Let's break this problem down into stages. As discussed previously, since we need to fold on the turn if our opponent barrels we really have only 18% equity, not 36%. However, we expect to have some implied odds on our call. When we hit we expect to make an extra \$150 50% of the time. We could say that on average we expect to make \$75 every time we hit. We are therefore calling \$50 to win \$175. So to run the EV calculation purely on our call

(0.18 x \$175) – (0.82 x \$50) =
(\$31.5)          -       ( \$41 )       =     \$-9.5

We can see that we don't quite have sufficient implied odds to make the call on the flop. We are not making enough on the turn.

However, when we miss, 50% of the time we expect our opponent to check, allowing us to take down the pot with a bluff to make \$150. The EV of the turn situation assuming we've missed is therefore \$75. We shouldn't even need the calculation for this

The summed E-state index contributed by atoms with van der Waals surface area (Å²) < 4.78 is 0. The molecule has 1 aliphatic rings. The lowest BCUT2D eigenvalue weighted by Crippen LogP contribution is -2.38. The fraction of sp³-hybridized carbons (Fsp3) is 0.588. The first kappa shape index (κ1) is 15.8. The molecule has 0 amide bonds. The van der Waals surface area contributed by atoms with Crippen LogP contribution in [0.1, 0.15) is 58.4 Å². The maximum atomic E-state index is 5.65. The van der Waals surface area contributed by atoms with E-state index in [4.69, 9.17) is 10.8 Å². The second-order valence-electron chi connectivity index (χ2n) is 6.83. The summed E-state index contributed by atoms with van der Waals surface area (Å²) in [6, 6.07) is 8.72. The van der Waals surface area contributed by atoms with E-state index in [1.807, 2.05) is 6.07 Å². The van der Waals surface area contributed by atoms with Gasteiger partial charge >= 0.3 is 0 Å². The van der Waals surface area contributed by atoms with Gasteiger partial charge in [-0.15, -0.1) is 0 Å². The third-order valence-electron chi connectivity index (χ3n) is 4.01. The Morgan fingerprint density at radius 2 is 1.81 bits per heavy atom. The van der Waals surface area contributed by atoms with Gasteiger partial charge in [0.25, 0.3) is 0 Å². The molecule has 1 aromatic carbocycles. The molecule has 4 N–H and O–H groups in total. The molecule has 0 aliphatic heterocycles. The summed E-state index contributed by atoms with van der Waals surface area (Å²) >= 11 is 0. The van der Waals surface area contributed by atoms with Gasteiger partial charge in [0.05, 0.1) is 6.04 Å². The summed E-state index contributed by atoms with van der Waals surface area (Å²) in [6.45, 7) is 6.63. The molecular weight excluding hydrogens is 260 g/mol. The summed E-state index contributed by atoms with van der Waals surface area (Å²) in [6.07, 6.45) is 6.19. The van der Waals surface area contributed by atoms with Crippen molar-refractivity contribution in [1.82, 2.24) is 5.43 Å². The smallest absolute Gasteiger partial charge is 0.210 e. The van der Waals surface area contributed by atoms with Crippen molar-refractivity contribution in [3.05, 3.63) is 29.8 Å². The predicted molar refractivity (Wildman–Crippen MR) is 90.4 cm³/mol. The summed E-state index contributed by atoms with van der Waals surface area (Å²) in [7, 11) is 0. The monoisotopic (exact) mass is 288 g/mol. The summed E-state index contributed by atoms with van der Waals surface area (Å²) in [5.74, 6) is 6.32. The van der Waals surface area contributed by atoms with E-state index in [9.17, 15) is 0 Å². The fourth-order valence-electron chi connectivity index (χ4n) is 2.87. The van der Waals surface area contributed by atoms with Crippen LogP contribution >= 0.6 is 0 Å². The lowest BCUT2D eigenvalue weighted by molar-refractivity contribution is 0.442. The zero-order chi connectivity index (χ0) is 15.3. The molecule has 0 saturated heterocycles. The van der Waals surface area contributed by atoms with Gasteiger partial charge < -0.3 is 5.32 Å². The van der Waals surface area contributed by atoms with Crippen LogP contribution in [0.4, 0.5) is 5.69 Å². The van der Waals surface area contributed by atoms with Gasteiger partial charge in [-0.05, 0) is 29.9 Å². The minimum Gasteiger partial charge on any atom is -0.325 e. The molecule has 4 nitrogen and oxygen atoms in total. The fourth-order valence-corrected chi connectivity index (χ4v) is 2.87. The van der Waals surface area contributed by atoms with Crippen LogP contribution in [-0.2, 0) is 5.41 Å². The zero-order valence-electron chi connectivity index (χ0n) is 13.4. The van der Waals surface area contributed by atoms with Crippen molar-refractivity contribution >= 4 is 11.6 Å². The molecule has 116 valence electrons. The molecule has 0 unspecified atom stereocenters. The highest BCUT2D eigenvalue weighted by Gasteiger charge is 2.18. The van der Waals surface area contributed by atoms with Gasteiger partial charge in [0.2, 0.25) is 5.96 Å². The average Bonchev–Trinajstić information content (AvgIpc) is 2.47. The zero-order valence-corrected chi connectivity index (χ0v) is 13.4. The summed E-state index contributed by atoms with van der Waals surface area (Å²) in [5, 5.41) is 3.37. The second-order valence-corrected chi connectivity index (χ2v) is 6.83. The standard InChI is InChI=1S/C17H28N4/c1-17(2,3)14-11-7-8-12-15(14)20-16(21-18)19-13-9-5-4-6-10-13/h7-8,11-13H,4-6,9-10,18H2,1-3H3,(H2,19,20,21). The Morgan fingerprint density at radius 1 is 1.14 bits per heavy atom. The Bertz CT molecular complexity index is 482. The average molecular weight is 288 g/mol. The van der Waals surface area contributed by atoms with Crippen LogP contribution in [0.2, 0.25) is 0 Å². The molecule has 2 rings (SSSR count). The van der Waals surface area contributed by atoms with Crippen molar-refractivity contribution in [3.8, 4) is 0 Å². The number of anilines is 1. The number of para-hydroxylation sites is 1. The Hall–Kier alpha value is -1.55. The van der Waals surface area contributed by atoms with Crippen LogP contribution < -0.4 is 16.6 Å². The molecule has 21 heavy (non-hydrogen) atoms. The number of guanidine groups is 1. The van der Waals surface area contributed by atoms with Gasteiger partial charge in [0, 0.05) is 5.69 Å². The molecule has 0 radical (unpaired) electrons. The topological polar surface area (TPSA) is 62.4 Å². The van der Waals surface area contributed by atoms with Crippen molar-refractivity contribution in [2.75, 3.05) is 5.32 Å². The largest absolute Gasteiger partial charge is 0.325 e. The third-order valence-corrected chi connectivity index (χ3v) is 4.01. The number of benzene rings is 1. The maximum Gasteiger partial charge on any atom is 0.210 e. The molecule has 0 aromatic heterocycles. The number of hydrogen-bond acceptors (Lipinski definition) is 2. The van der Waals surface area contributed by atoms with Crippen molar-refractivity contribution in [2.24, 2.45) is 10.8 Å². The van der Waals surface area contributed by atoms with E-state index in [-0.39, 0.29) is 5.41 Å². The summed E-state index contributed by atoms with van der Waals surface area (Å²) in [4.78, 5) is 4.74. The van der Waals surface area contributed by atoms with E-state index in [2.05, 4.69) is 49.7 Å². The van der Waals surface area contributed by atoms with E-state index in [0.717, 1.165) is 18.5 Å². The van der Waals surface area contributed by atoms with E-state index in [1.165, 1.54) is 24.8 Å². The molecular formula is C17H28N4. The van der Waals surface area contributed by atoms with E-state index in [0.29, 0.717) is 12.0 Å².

(0.5 x \$150) – (0.0 x \$0) = \$75

Unfortunately we can't simply add this \$75 to our flop call EV. Everything needs to be weighted appropriately – we can't just “assume” we've missed” because we only miss 82% of the time. This 82% of the time we miss our hand, we don't really lose \$50 because we immediately proceed to make an average of \$75 on the turn.  We effectively make  (-50 + 75) \$25 every time we “lose” (82%) and can write our EV formula --->

(0.18 x \$175) + (0.82 x \$25)
31.5             +     20.5          =   \$52

Note that instead of calculating the average amount we make on the turn we could have broken the calculation down into stages. 41% (50% of 82%) of the total time we will make \$100 overall (we don't count hero's \$50 flop call as winnings) while 41% of the time we will lose \$50 (hero's flop call).